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Table of contents

LG-covid19-HOTP analysis is organized in the following way.


Maps & self-navigated surf-search

We provide below two maps of the articles in the current data collection. On each map, a cluster indicates closer relationships in concepts, themes or methodologies.

New features since April 11: Self-navigated surf-search

Clicking on each map will activate self-navigated surf-search, in the following three modes with seamless transition.

Here are the two maps. Enjoy the surf-search!

publication histogram
Statistical neighbor embedding of 265,689 articles by co-reference similarity, i.e., the similarity in outCitation lists, via the use of SG-t-SNE [link]. The closer two article dots are, the more common articles they have in their reference lists according to our literature graph. A dot cluster indicates closer relationships in concepts, themes or methodologies. Click on the map to activate self-navigated surf-search.
publication histogram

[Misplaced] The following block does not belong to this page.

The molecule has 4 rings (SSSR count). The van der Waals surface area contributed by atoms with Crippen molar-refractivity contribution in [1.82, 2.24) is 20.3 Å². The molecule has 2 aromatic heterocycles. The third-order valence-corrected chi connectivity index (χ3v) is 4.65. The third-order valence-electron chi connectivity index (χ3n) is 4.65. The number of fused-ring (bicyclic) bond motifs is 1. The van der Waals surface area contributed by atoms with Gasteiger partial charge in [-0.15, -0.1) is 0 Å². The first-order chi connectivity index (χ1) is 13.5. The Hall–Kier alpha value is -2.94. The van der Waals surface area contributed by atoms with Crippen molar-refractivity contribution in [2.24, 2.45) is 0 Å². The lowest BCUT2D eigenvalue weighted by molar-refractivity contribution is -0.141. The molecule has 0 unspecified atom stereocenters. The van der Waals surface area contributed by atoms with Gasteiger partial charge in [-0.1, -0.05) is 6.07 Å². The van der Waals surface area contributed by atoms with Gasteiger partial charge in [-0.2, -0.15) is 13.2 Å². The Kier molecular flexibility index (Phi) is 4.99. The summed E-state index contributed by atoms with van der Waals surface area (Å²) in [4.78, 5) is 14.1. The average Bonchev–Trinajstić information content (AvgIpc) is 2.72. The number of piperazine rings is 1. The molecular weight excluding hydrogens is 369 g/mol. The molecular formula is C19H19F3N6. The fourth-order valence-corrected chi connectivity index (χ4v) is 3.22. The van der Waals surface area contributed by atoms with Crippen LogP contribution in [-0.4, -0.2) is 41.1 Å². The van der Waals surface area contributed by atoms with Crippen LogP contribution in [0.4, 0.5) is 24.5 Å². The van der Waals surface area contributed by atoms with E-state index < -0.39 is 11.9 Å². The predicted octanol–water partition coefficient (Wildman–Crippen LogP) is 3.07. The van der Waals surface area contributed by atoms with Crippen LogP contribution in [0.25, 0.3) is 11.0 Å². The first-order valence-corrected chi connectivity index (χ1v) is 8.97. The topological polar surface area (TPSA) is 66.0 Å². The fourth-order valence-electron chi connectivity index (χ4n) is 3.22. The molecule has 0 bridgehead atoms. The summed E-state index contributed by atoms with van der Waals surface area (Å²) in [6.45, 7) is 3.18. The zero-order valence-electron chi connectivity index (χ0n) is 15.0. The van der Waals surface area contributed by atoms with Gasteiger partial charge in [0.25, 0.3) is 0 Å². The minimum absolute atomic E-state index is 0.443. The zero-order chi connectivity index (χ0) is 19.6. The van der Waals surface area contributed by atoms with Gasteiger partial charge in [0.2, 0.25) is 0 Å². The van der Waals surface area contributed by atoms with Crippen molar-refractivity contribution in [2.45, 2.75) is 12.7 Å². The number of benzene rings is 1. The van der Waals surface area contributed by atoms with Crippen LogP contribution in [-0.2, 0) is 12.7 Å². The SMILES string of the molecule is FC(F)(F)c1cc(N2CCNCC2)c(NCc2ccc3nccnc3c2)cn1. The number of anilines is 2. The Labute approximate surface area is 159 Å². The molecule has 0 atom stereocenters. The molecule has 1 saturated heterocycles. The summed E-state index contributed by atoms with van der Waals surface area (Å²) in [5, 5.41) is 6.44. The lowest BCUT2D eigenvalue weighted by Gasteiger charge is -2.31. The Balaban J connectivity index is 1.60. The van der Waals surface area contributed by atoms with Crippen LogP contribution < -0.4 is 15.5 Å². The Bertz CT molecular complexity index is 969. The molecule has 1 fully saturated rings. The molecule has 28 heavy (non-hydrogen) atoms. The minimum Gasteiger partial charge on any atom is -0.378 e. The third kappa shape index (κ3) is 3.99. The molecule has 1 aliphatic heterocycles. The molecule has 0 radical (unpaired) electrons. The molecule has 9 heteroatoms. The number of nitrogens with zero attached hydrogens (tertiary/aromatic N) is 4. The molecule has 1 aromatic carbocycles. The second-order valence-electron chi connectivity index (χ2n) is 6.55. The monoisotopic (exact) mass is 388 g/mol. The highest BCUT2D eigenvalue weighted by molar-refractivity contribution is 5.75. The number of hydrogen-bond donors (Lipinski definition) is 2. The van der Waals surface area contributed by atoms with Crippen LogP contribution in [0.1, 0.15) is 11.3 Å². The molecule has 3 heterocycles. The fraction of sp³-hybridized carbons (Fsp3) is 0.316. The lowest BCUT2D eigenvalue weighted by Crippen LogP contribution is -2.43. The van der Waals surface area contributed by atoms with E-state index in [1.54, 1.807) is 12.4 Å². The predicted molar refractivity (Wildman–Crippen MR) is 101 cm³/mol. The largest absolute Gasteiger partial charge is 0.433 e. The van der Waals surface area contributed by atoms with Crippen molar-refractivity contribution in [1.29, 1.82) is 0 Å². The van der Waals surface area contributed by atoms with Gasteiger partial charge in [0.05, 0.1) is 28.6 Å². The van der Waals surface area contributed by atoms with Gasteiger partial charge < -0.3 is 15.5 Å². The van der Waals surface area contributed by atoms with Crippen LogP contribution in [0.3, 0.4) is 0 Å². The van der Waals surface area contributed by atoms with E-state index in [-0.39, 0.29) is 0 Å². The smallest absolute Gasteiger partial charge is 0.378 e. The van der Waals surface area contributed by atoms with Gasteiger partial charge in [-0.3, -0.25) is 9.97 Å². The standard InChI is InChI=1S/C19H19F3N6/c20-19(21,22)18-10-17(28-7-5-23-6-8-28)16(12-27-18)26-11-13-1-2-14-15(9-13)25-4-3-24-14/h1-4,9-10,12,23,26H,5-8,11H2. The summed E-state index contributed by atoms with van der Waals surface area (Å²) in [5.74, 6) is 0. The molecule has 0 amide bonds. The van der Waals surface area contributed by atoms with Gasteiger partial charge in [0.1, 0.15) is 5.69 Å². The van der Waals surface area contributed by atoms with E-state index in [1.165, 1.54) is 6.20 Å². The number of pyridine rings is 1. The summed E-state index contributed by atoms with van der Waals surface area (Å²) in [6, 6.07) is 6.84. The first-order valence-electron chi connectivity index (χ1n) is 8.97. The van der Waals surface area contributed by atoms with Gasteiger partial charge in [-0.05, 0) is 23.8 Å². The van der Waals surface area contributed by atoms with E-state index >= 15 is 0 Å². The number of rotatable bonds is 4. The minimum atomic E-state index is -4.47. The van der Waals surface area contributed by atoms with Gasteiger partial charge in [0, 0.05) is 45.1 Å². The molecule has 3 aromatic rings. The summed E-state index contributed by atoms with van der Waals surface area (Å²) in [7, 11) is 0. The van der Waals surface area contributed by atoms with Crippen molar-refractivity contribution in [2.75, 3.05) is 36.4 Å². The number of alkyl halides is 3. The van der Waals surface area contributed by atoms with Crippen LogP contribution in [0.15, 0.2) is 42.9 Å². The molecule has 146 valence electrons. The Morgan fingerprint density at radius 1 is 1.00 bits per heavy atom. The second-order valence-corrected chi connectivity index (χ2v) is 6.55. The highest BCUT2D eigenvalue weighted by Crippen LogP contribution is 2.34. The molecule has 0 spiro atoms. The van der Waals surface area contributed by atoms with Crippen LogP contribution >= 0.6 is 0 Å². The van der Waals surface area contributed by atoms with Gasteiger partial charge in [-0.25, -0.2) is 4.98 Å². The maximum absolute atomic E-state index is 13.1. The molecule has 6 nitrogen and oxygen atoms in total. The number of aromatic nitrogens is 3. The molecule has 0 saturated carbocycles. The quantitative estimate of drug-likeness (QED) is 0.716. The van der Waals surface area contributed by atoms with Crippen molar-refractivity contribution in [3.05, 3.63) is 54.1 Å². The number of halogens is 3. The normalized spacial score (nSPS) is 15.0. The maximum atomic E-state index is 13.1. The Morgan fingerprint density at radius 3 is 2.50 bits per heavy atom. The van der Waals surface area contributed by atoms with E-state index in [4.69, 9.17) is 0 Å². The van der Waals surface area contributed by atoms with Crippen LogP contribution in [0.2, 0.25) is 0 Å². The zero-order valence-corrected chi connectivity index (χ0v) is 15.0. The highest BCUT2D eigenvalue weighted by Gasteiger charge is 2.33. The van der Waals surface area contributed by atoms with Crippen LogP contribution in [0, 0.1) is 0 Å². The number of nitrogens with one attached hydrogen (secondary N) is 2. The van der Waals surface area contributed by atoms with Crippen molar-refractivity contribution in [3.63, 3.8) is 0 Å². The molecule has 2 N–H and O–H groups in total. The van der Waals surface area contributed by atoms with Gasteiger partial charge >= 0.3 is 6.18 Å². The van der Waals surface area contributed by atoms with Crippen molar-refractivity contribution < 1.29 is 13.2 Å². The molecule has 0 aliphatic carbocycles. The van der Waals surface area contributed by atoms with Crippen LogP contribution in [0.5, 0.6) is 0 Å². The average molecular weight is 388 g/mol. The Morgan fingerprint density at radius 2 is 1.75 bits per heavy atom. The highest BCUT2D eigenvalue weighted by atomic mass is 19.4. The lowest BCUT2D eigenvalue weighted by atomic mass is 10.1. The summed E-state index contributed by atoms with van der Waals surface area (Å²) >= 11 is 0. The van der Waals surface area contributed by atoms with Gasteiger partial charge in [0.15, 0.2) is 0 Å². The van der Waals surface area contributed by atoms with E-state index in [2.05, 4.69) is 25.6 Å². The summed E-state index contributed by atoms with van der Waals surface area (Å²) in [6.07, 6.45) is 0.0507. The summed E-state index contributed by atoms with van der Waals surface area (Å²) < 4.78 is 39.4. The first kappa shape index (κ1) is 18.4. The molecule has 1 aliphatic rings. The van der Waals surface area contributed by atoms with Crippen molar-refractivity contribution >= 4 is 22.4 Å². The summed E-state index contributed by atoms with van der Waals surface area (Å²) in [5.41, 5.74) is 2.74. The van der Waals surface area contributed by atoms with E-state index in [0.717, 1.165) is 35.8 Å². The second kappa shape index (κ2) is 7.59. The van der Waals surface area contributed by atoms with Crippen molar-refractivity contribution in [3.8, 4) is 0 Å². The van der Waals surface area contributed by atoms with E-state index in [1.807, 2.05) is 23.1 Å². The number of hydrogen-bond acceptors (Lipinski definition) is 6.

Statistical neighbor embedding of 265,689 articles by similarity between inCitation lists according to our literature graph, via SG-t-SNE [link]. The closer two article dots are, the more articles that cite the two articles together. A dot cluster indicates closer relationships in concepts, themes or methodologies. Click on the map to activate self-navigated surf-search

Abstract

Parallel to the dataset CORD-19 of scholarly articles, we provide the literature graph LG-covid19-HOTP (10.5281/zenodo.3728215) composed of not only articles (graph nodes) that are relevant to the study of coronavirus, but also in and out citation links (directed graph edges) to base navigation and search among the articles. The article records are related and connected, not isolated. The graph has been updated weekly since March 26, 2020. The current graph includes 27,161 hot-off-the-press (HOTP) articles since January 2020. It contains 265,689 articles and 2,127,399 links. The link-to-node ratio is remarkably higher than some other existing literature graphs. In addition to the dataset we provide more functionalities at lg-covid-19-hotp.cs.duke.edu such as new articles, weekly meta-data analysis in terms of publication growth over time, ranking by citation, and statistical near-neighbor embedding maps by similarity in co-citation, and similarity in co-reference. Since April 11, we have enabled a novel functionality - self-navigated surf-search over the maps. At the site we also take courtesy input of COVID-19 articles that are missing from the current collection. The data set is also available through Kaggle.